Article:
Prints That Win: Prepare There’s Trouble

Award-winning master photographer Terry Blain was not always telling her story from behind the camera. She spent the past two decades traveling all over the country looking for interesting people to capture; however, in her early days as a model, she was the one who was captured on film. One day, after a particularly uninspired photo shoot, she realized that she would have set up the shots differently, had she been the one taking the pictures.

Utilizing her experiences on both sides of the camera, she has a self-awareness that helps her envision the best way to optimize the lighting, the setting and the model to strike the right tone and properly tell her story. “Putting the models at ease and making them comfortable is the best way for me to get the most flattering shot,” Blain says. “Often, I want to accentuate and flatter the highlights of the scene while downplaying the low-lights. I’m lucky enough to have experiences on both sides of the lens to help me clearly communicate this to my clients.”

Prints that Win: Village Smithy


Award winning photography

Perfect natural lighting for photography can be like a box of chocolates: you never know what you’re going to get. If you see it coming, however, you better wait for it. At least that’s the way Terry Blain of Terry Blain Master Photography, Carlisle, Pa., approached this award-winning shot.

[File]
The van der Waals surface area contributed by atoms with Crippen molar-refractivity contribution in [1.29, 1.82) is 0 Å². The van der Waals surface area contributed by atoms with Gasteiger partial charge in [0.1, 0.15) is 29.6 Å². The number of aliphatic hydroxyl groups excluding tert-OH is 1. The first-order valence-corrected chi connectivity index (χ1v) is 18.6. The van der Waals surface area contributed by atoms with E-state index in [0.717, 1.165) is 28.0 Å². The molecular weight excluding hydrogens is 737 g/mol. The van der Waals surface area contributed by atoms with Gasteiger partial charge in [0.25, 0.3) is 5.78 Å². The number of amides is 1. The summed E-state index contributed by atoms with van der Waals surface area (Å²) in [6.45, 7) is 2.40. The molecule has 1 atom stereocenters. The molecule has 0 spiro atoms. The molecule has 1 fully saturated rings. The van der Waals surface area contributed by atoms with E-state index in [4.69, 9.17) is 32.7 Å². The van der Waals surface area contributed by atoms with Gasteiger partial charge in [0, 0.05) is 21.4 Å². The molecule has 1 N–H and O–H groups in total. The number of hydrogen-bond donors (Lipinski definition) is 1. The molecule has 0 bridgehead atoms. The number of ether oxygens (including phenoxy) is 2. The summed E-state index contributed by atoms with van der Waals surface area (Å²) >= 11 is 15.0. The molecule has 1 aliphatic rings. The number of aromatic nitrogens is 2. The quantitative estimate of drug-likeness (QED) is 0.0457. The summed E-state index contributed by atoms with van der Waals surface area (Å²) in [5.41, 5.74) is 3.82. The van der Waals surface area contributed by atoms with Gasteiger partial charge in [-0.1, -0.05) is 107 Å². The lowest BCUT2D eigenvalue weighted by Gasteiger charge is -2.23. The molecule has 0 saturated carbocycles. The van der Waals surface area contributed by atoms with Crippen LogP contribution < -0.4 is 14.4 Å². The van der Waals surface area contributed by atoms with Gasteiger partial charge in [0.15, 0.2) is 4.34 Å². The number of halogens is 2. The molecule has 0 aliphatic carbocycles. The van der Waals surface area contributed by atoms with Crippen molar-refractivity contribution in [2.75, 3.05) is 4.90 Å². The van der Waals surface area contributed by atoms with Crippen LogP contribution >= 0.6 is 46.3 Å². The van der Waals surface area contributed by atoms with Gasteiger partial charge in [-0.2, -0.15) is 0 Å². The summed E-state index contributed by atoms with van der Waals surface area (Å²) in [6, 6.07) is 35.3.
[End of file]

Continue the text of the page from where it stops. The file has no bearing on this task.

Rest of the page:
Entitled Village Smithy, Blain says she saw opportunity with this scene she found in Eckley Miners’ Village and decided to wait around for that picture-perfect moment. And when it arrived it was perfect indeed.

“I was watching and waiting for the lighting to change as the sun went down and had my strobe light set up to fill in a little bit. I just knew in my gut by the way the sun was going down that I had something there and that I had better stick around and photograph it,” says Blain. “I came home and looked at the image and loved it because it was unique and different.”

Judges at the annual Professional Photographers Association of Pennsylvania thought so too, awarding the print with the LexJet Sunset Award, Best Portrait of a Man, Kodak Gallery Award and Best of Show. Blain was also named Image Maker of the Year.

This print and a number of others were also sent to the Professional Photographers of America (PPA) where Blain received enough merits to earn her Master of Photography, which will she’ll receive in January in Atlanta. “I kept this image under wrap and key because I didn’t want anyone to do anything like it,” she adds.

Though Village Smithy has an HDR-like look to it, Blain did not use HDR. The scene is seen basically as it is, with the setting sun lighting the room from the left and a strobe fill from the right.

Blain knows something about lighting since her studio, tucked away in a natural setting, specializes in outdoor portraiture. The setting, says Blain, allows people to be more relaxed and better capture their personalities and relationships.